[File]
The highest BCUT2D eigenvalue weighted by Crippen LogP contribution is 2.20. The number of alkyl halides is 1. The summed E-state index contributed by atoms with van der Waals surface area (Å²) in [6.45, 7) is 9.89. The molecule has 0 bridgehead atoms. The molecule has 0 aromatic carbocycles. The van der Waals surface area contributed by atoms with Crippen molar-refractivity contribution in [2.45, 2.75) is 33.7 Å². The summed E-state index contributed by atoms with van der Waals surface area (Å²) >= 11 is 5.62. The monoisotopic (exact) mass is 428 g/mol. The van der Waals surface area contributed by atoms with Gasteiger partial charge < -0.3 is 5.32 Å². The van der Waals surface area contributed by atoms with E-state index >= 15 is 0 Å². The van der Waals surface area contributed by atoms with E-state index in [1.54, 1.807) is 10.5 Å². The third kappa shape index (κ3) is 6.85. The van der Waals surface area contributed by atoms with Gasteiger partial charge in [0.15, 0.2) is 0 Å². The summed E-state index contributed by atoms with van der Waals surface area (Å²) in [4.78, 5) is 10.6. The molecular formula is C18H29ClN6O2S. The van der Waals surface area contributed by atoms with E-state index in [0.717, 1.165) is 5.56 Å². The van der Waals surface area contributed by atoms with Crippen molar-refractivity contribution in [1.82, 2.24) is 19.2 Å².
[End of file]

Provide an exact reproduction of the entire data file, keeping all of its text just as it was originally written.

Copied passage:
The highest BCUT2D eigenvalue weighted by Crippen LogP contribution is 2.20. The number of alkyl halides is 1. The summed E-state index contributed by atoms with van der Waals surface area (Å²) in [6.45, 7) is 9.89. The molecule has 0 bridgehead atoms. The molecule has 0 aromatic carbocycles. The van der Waals surface area contributed by atoms with Crippen molar-refractivity contribution in [2.45, 2.75) is 33.7 Å². The summed E-state index contributed by atoms with van der Waals surface area (Å²) >= 11 is 5.62. The monoisotopic (exact) mass is 428 g/mol. The van der Waals surface area contributed by atoms with Gasteiger partial charge < -0.3 is 5.32 Å². The van der Waals surface area contributed by atoms with E-state index >= 15 is 0 Å². The van der Waals surface area contributed by atoms with E-state index in [1.54, 1.807) is 10.5 Å². The third kappa shape index (κ3) is 6.85. The van der Waals surface area contributed by atoms with Gasteiger partial charge in [0.15, 0.2) is 0 Å². The summed E-state index contributed by atoms with van der Waals surface area (Å²) in [4.78, 5) is 10.6. The molecular formula is C18H29ClN6O2S. The van der Waals surface area contributed by atoms with E-state index in [0.717, 1.165) is 5.56 Å². The van der Waals surface area contributed by atoms with Crippen molar-refractivity contribution in [1.82, 2.24) is 19.2 Å².